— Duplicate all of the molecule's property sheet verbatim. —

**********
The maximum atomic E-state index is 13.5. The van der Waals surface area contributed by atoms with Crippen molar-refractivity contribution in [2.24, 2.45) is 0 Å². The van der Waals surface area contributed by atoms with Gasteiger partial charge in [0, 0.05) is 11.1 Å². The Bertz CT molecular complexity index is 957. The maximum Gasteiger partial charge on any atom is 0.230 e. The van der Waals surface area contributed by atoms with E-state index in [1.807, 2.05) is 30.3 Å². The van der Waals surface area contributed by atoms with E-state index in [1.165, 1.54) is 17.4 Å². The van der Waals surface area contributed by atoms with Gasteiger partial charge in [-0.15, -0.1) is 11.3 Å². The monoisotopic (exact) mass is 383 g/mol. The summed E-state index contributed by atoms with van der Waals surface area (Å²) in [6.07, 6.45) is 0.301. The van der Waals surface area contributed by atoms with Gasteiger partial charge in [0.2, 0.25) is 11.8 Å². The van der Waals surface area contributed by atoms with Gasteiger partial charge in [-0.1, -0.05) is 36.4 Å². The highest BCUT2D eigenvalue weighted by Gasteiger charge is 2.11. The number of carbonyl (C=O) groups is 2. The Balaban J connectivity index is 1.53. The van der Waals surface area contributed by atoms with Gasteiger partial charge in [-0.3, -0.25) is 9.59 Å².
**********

The maximum atomic E-state index is 13.5. The van der Waals surface area contributed by atoms with Crippen molar-refractivity contribution in [2.24, 2.45) is 0 Å². The van der Waals surface area contributed by atoms with Gasteiger partial charge in [0, 0.05) is 11.1 Å². The Bertz CT molecular complexity index is 957. The maximum Gasteiger partial charge on any atom is 0.230 e. The van der Waals surface area contributed by atoms with E-state index in [1.807, 2.05) is 30.3 Å². The van der Waals surface area contributed by atoms with E-state index in [1.165, 1.54) is 17.4 Å². The van der Waals surface area contributed by atoms with Gasteiger partial charge in [-0.15, -0.1) is 11.3 Å². The monoisotopic (exact) mass is 383 g/mol. The summed E-state index contributed by atoms with van der Waals surface area (Å²) in [6.07, 6.45) is 0.301. The van der Waals surface area contributed by atoms with Gasteiger partial charge in [0.2, 0.25) is 11.8 Å². The van der Waals surface area contributed by atoms with Gasteiger partial charge in [-0.1, -0.05) is 36.4 Å². The highest BCUT2D eigenvalue weighted by Gasteiger charge is 2.11. The number of carbonyl (C=O) groups is 2. The Balaban J connectivity index is 1.53. The van der Waals surface area contributed by atoms with Gasteiger partial charge in [-0.3, -0.25) is 9.59 Å².